My daughter Ellie quickly scanned the map and started lobbying for the trees that were about 25 feet away, but that just didn’t quite work out. The four of us meandered though endless fields debating the qualities of the Canaan Pine vs. the Frasier Fir vs. the Austrian Pine and many others before deciding on a roughly seven foot tall Blue Spruce.
Saturday 3:25 pm
Grabbing the saw that Hank is so deftly holding in the picture above I squat like a catcher and saw away for about a minute. Due to a lack of leverage I slump to my knees and continue sawing like a madman for what felt like 5 minutes without even looking at the base of the tree. Taking a moment to catch my breath I checked my progress. The saw was about a fourth of the way through. And I thought this might be hard! Eventually, I won. Of course my pants were soaked and muddy, both arms hurt and we still had to get this bad boy back to the barn to pay up.
Saturday 3:35 pm
Ellie, wait up. Thanks for taking care of the saw Hank, I got the tree. Julie takes over when we get to the barn so I can hustle down to the parking lot in order to pull my van up into the “tree loading zone” When I left there were several trees all wrapped up in their hair nets ready to be chucked into the back of a truck or lassoed onto the top of a car.
When I return with the van, there our tree is looking ready to go, but no fancy net. I can’t seem to find my family. Walking around the corner, I was glad to see they weren’t getting hot chocolate. I’d been a little hacked if they were enjoying some partially yummy hot drink without me. After all, I did all the work. The three of them came bounding out of the barn and Julie informs me the guy who helped her was worried putting the tree through the netting device might break branches. I got the message that undoubtedly the branches were frozen and we happened to choose a wide tree.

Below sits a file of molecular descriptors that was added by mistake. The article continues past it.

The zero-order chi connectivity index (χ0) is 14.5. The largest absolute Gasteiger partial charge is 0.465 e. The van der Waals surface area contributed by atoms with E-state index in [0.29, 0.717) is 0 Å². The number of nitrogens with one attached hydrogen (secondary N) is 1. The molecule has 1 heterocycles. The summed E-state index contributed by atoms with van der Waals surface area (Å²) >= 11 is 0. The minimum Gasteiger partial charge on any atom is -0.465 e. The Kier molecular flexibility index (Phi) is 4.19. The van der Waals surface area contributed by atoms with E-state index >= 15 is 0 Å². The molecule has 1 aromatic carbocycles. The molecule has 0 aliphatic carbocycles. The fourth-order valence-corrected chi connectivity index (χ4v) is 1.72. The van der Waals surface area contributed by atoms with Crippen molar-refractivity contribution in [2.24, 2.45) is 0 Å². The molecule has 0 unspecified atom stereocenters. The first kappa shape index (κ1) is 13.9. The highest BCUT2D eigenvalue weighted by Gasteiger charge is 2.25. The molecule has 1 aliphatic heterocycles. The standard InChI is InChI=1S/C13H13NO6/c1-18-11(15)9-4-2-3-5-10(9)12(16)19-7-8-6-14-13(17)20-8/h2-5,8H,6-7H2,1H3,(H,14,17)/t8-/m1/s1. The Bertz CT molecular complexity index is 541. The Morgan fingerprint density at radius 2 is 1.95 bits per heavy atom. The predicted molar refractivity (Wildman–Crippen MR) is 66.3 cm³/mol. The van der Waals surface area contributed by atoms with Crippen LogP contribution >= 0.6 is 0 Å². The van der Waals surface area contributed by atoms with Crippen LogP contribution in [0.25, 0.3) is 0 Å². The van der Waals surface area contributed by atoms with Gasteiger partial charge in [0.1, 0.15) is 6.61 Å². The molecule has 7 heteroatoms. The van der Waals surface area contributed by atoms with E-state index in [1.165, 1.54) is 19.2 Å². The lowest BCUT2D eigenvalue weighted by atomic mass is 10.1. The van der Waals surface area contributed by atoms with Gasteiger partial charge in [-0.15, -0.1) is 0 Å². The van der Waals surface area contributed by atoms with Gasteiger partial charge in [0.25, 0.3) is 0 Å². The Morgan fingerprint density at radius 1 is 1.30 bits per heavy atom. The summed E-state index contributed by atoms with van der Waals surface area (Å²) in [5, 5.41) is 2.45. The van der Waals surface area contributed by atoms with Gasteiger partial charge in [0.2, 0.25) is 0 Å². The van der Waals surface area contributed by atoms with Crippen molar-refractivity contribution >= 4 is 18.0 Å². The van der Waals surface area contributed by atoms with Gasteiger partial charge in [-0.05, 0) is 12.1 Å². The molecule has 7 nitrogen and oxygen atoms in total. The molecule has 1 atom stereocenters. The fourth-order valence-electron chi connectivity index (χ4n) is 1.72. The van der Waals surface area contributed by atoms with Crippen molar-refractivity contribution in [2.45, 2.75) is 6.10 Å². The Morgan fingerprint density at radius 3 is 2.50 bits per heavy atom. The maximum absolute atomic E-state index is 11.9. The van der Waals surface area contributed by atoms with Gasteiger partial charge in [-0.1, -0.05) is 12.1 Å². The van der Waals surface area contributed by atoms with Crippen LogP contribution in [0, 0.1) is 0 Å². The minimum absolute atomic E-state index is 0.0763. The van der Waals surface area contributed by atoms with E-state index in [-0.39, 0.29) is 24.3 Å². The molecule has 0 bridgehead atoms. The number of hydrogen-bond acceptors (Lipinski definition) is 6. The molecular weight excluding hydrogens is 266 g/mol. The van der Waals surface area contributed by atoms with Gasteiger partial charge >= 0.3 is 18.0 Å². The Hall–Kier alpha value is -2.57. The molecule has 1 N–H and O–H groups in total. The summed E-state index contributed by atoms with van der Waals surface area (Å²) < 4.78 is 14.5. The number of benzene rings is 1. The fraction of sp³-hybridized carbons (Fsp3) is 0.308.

I look at the tree. I look at my van with the hatch open. I look at the tree. I think, nope it isn’t going to get in there. A nagging itch in the back of my brain that is telling me, “They are going to try to convince you to strap the tree on top of the van.” We drove two cars so we wouldn’t have to do that.
“We are going to go back to that guy and have him put a net on the tree.” I say a calmly as possible.
Thankfully no branches snapped as the guy wiggled the tree through the netting ring and we were able to toss the tree in the back of the van. Driving home was not too bad except that even with the net, our extra wide tree filled up the entire back of the van. All I could see out the rear view mirror was pine needles. Thankfully Hank has never met a moment of silence in his life. He calmed me down with another 45 minutes of sports opinions and questions.
The tree is safely in our garage. No branches have snapped. I haven’t snapped. As we make it into the house my wife proclaims, “Wasn’t that GREAT. We should make this a new yearly tradition!”
Coming tomorrow, decorating our tree.